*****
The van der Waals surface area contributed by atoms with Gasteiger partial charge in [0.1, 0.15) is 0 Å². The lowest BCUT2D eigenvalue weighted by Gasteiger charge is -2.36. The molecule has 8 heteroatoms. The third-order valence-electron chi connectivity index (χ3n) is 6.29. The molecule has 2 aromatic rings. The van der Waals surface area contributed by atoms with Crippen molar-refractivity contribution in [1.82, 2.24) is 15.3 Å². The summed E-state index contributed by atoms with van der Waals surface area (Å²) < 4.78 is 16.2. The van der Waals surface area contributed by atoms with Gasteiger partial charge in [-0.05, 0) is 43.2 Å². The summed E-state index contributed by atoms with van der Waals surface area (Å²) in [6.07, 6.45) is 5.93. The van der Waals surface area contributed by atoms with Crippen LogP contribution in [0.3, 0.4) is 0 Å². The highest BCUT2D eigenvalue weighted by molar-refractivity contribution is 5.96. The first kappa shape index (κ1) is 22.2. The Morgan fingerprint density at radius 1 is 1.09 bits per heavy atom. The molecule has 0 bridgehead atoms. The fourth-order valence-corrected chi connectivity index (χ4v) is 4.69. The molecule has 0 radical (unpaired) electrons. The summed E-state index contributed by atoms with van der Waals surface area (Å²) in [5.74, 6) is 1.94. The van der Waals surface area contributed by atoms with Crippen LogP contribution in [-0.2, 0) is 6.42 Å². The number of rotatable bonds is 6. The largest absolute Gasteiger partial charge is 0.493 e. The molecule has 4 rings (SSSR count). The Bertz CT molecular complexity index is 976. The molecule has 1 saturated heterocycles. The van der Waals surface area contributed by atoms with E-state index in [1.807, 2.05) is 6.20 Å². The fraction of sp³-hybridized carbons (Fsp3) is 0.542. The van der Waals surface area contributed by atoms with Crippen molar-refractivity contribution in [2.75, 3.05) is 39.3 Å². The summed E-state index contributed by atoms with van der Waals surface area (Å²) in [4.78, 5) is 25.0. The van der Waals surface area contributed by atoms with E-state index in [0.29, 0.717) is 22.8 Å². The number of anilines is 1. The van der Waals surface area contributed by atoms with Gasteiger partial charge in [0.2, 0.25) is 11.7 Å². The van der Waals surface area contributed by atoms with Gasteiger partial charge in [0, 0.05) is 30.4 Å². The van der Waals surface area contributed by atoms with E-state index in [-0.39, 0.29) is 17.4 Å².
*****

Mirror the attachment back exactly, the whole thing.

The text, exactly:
The van der Waals surface area contributed by atoms with Gasteiger partial charge in [0.1, 0.15) is 0 Å². The lowest BCUT2D eigenvalue weighted by Gasteiger charge is -2.36. The molecule has 8 heteroatoms. The third-order valence-electron chi connectivity index (χ3n) is 6.29. The molecule has 2 aromatic rings. The van der Waals surface area contributed by atoms with Crippen molar-refractivity contribution in [1.82, 2.24) is 15.3 Å². The summed E-state index contributed by atoms with van der Waals surface area (Å²) < 4.78 is 16.2. The van der Waals surface area contributed by atoms with Gasteiger partial charge in [-0.05, 0) is 43.2 Å². The summed E-state index contributed by atoms with van der Waals surface area (Å²) in [6.07, 6.45) is 5.93. The van der Waals surface area contributed by atoms with Crippen LogP contribution in [0.3, 0.4) is 0 Å². The highest BCUT2D eigenvalue weighted by molar-refractivity contribution is 5.96. The first kappa shape index (κ1) is 22.2. The Morgan fingerprint density at radius 1 is 1.09 bits per heavy atom. The molecule has 0 bridgehead atoms. The fourth-order valence-corrected chi connectivity index (χ4v) is 4.69. The molecule has 0 radical (unpaired) electrons. The summed E-state index contributed by atoms with van der Waals surface area (Å²) in [5.74, 6) is 1.94. The van der Waals surface area contributed by atoms with Crippen LogP contribution in [-0.2, 0) is 6.42 Å². The number of rotatable bonds is 6. The largest absolute Gasteiger partial charge is 0.493 e. The molecule has 4 rings (SSSR count). The Bertz CT molecular complexity index is 976. The molecule has 1 saturated heterocycles. The van der Waals surface area contributed by atoms with E-state index in [1.807, 2.05) is 6.20 Å². The fraction of sp³-hybridized carbons (Fsp3) is 0.542. The van der Waals surface area contributed by atoms with Crippen molar-refractivity contribution in [2.75, 3.05) is 39.3 Å². The summed E-state index contributed by atoms with van der Waals surface area (Å²) in [4.78, 5) is 25.0. The van der Waals surface area contributed by atoms with E-state index in [0.29, 0.717) is 22.8 Å². The number of anilines is 1. The van der Waals surface area contributed by atoms with Gasteiger partial charge in [0.2, 0.25) is 11.7 Å². The van der Waals surface area contributed by atoms with Gasteiger partial charge in [0, 0.05) is 30.4 Å². The van der Waals surface area contributed by atoms with E-state index in [-0.39, 0.29) is 17.4 Å².